Americans have cabin fever and are looking for safe ways to vacation amid the COVID-19 pandemic. Yet many are leery of using public transportation now that restrictions are starting to lift. Why fly and stay at a hotel and risk exposure when you can safely travel and vacation within the comfortable confines of an recreational vehicle? It appears Americans are asking that question in record numbers. Sales at RV dealerships around the country are spiking as are reservations for RV rentals, and rightly so. An RV has everything you need to safely travel and vacation with most featuring a bed, kitchen, bathroom, and dining area. Some RV owners, who are already getting out, are rightly calling their rigs “mobile quarantine units.”
Where will Americans be vacationing now that restrictions are starting to lift? Most are headed or will soon be heading to nearby state or national parks. Popular national parks like the Great Smoky Mountains, Yellowstone, Joshua Tree, and the Grand Canyon are now open, while other national parks like Arches, Canyonlands, and Rocky Mountain will be opening soon. With the exception of states hard-hit by the virus, like New York, California, and New Jersey, state parks are starting to open-up as well.
While it’s good to see state and national parks opening their doors, the majority of park campgrounds remain closed, unfortunately, with Badlands and Joshua Tree being the most notable exceptions. This is often mandated by the county and state where the facility is located, but some places aren’t willing to risk exposure and are keeping their doors shut. Fortunately, this is changing in many states and locations as temperatures warm up, but some park campgrounds look like they might be shuttered throughout the summer.
“This year has been a challenge,” explained Steve Savage of Tennessee who owns both a fifth wheel and a Northstar Laredo truck camper. “Our original plan was to visit the state park in Anastasia, Florida, while we waited for it to warm up out West. We really like the Old Town there. Then Florida closed the state parks and cancelled our reservation. Our next intended stop was 10 days at Myrtle Beach, South Carolina to check on a fifth wheel we keep there, before heading West on May 15th. Then the state closed that and the campground cancelled our reservation. We are now treading water, trying to decide what’s next. We were going to wander until mid-July and then head to see family in Minnesota for a wedding, but that is now up in the air. We’re still up in the air about heading West. We find it more challenging to get away from everyone here in the Tennessee.”
Bob Trader of Florida, who vacations in a Lance 855s camper, has similar concerns. “The last four years, I have focused my travel on a few national park trips per year and either camping in the parks or just outside. Usually the parks are busy but manageable, but I think this year the parks are going to have a tough time transitioning and balancing crowds, which may lead to openings and then closings or restrictions that make a trip hard to plan. This year my trip frequency and travel distances will not be impacted, but I will be seeking out lesser known locations that still offer the views I crave while still offering opportunities to relax and hike. It’s great to have an RV that allows me to be flexible when making plans and doesn’t limit my choices.”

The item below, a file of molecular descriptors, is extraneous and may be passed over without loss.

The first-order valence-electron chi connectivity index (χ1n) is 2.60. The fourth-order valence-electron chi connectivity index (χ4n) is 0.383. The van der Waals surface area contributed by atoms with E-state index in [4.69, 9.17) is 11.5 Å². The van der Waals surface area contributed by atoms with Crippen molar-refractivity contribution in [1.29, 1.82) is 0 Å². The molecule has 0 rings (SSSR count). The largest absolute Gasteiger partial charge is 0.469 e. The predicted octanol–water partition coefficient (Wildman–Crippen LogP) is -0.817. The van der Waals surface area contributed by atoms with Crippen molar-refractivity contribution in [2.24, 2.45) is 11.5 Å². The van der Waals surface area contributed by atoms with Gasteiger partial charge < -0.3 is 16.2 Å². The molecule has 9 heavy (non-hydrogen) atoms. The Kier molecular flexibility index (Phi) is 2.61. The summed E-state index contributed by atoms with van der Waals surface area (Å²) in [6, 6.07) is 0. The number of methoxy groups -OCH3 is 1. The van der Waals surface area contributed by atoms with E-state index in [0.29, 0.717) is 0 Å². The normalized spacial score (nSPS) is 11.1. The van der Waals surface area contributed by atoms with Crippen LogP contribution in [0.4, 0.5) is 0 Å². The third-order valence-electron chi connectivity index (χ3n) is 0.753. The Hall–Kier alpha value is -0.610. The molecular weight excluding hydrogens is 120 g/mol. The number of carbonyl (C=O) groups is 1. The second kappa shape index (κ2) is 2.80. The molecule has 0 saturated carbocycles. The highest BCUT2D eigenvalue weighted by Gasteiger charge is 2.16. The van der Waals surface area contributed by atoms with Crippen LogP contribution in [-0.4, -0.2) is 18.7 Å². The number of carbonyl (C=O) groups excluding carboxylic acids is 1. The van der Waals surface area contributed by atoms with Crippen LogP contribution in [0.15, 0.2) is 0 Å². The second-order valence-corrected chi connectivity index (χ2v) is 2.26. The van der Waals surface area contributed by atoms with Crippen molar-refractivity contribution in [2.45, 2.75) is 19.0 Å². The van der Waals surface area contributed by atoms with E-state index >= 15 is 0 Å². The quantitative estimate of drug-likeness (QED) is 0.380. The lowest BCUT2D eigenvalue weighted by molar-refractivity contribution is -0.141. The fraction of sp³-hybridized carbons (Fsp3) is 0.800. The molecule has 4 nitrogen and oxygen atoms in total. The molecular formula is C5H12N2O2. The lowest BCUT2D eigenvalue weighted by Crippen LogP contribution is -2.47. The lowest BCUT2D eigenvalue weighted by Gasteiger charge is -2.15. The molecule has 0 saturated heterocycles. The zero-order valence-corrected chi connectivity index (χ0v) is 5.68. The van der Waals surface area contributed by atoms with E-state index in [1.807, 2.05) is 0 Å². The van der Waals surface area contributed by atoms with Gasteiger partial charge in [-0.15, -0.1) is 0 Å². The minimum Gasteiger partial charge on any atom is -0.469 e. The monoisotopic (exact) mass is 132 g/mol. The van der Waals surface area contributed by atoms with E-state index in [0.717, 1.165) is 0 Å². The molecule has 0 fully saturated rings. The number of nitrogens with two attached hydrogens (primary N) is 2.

With so many campground closures and the need to socially distance amid the outbreak, RV owners may have to resort to doing something they haven’t done yet—boondock on public land. Unlike campgrounds and RV parks, boondocking on public land doesn’t require reservations. Better yet, public land is almost always open, is mostly free, and can often be enjoyed in total solitude. Indeed, there is no better way to socially distance from others than to boondock in a modified RV outfitted with solar power and a large 12 volt battery bank. The real trick this summer may be finding places that aren’t already occupied by others. Social media channels like Instagram are making such places harder to find as owners announce their locations for all to see. As a result, owners will likely have to travel farther on obscure 4×4 dirt roads to find them, solidifying the value of the truck camper as the best boondocking RV even more.
The key to staying healthy during the pandemic, of course, is to limit interaction with strangers and apply common sense. The coronavirus spreads best in public places indoors through coughing, sneezing and just plain talking, which is why wearing a mask is often recommended and in some states and cities even mandated. For those who are getting away this summer, this means trips to the grocery store might be your riskiest activity. The trick will be to limit this indoor activity as much as possible, while paying particular attention to social distancing and wearing a mask. Short jaunts of only a week or two in your home state or in places nearby might just be the best way to limit contact with others this summer.